As the prices have begun to trickle out over the last two weeks for Bordeaux's 2007 wine primeurs, things feel basically, a bit flat, with some little flurries of interest.
The first flurry was over the Sauternes and Barsac prices, which all came out higher than 2006, on average by about 5%. Everyone was focussing so much on the need for red prices to come down, the fact that whites and sweets went up - on the basis of the good press they got during the tastings - was almost a shock.
The next flurry was over the châteaux that got 70-73 points from Parker – but they are going to resend a sample of their wine over to him as they are convinced there was a problem of some kind – so they shall remain nameless for the moment.
Then, the next flurry was about Château Beychevelle selling out in less than two hours. It got an average Parker score of 87-90, but it came out early and priced itself 5% down on 2006, at 21 euro per bottle ex-château, with a suggested resale price of 25.50 euro per bottle to wine merchants – one of which one is now selling bottles at 28.50 euro (ex-VAT). The combination worked wonders.
Négociants however will tell you there is no magic to the thing, it is just that Beychevelle has got the formula right.
The formula? Basically a good wine, that does not do bizarre price leaps or twists, which knows how to price itself so that everyone in the chain makes money – from château, via courtier (aka Mister 2%), to négociant, importer and finally retailer.
Plus, and it is an important plus, since Beychevelle sells 95% en primeur there are no worries, for négociants anyway, about further stocks unexpectedly coming onto the market (either from the château or from some merchant connected in some way to the château) later on, at a different price.
Well. When it's explained that way, it makes you wonder why so many others get it wrong and end up with, what a Swiss journalist is said to have called 'vin de garde' – meaning it's one the châteaux will be keeping.
Of course the answer might be that since it's the négociants that bear the brunt of the pricing 'mistakes', what do the châteaux care if they have a bit of vin to guard? And this year in particular, what do they care, when they have, in general, both empty cellars and full pockets after sales of the amazing 2005's which carried over into the 2006's.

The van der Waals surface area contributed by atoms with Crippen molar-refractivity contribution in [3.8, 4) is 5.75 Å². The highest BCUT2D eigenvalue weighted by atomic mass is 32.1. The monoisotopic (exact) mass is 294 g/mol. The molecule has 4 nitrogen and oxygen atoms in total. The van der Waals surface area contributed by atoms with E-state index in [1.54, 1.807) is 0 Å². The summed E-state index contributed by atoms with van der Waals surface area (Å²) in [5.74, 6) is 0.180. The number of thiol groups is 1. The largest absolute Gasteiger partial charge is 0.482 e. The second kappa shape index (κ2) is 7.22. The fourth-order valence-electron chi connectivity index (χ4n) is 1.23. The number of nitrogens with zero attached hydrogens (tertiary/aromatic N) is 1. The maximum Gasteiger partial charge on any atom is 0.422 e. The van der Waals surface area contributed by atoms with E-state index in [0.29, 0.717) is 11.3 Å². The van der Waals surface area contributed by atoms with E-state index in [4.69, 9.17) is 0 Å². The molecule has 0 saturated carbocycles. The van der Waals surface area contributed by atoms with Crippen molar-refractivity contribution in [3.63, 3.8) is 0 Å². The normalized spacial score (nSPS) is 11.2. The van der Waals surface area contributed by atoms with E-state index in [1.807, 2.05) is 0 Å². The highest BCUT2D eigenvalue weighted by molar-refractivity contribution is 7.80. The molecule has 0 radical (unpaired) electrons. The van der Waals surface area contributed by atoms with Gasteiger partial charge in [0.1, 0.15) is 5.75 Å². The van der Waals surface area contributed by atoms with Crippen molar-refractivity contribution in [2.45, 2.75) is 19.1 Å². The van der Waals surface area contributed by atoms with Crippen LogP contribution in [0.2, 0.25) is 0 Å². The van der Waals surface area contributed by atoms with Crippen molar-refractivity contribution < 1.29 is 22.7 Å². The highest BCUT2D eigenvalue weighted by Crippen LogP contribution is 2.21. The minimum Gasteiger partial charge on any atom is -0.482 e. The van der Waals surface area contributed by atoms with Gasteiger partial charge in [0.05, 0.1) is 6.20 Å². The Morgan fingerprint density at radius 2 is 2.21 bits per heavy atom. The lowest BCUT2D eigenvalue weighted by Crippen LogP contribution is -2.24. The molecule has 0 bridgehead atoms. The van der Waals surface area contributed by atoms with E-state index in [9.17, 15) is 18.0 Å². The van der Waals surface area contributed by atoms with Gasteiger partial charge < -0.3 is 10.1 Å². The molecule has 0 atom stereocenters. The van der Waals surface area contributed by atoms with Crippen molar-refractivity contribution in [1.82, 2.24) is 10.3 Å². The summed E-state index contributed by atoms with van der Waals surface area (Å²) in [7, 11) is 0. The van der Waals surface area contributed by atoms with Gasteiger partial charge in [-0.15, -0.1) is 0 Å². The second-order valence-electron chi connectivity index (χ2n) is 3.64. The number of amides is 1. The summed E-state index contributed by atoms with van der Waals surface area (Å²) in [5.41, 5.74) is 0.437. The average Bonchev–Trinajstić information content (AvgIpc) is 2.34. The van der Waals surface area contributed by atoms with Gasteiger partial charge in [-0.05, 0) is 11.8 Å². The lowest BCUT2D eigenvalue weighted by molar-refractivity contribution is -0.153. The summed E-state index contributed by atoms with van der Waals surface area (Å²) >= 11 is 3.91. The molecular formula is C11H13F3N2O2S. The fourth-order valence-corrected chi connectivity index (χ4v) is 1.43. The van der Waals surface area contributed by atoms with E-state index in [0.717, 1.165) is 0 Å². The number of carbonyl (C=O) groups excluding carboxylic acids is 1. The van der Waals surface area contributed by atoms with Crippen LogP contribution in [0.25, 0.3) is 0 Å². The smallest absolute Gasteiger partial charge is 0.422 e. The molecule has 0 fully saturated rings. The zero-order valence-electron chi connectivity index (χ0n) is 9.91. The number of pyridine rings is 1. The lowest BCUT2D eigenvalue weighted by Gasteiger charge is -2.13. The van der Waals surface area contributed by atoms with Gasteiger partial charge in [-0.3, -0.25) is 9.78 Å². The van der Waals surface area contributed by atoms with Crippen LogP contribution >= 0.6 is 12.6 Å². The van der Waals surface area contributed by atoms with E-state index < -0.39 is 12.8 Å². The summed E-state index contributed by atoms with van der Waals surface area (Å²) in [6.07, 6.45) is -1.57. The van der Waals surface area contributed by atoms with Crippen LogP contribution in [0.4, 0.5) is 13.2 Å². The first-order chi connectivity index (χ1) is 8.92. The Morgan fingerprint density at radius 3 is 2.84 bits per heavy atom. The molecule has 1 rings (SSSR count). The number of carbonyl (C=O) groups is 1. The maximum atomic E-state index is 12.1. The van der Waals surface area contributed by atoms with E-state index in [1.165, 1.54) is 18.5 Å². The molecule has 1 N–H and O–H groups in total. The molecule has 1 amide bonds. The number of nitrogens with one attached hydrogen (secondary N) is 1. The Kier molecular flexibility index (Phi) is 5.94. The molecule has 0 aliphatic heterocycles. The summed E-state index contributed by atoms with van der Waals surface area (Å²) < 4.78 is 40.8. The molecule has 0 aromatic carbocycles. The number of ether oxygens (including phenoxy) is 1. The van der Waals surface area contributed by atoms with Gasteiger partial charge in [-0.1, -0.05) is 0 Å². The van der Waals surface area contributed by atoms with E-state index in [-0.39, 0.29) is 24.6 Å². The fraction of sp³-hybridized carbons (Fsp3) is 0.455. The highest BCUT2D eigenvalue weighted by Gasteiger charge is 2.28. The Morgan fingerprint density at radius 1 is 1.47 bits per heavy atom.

The négociants are the ones who have to buy and keep the stock, after all, on the basis that they can't tell customers they don't have X wine. Which means, at best, they must buy a decent range of wines, cleverly, or at least be on good enough terms to put in a phone call the moment they get an order.
From that point of view, not just pricing, but payment terms are also said to be making a crucial difference between sales or not this year.
Négociants are said to be offering clients the 2007's for a 15% to 25% deposit, and no further payment until June/November 2009. And they are expecting the châteaux to do the same for them. Kind of defeats the point of primeurs, but there you go. The rules are different this year.
So, for mid range châteaux, it will be their pricing terms, as well as their prices, that make the difference.
As ever, none of this applies to any of the most in demand wines, whose orders exceed supply, like the top five or the super seconds or right bank stars. But it is interesting to think that the range of decent Bordeaux 2007's you will find on the shelves in two or more years time may possibly have as much, or more, to do with pricing terms, as actual taste.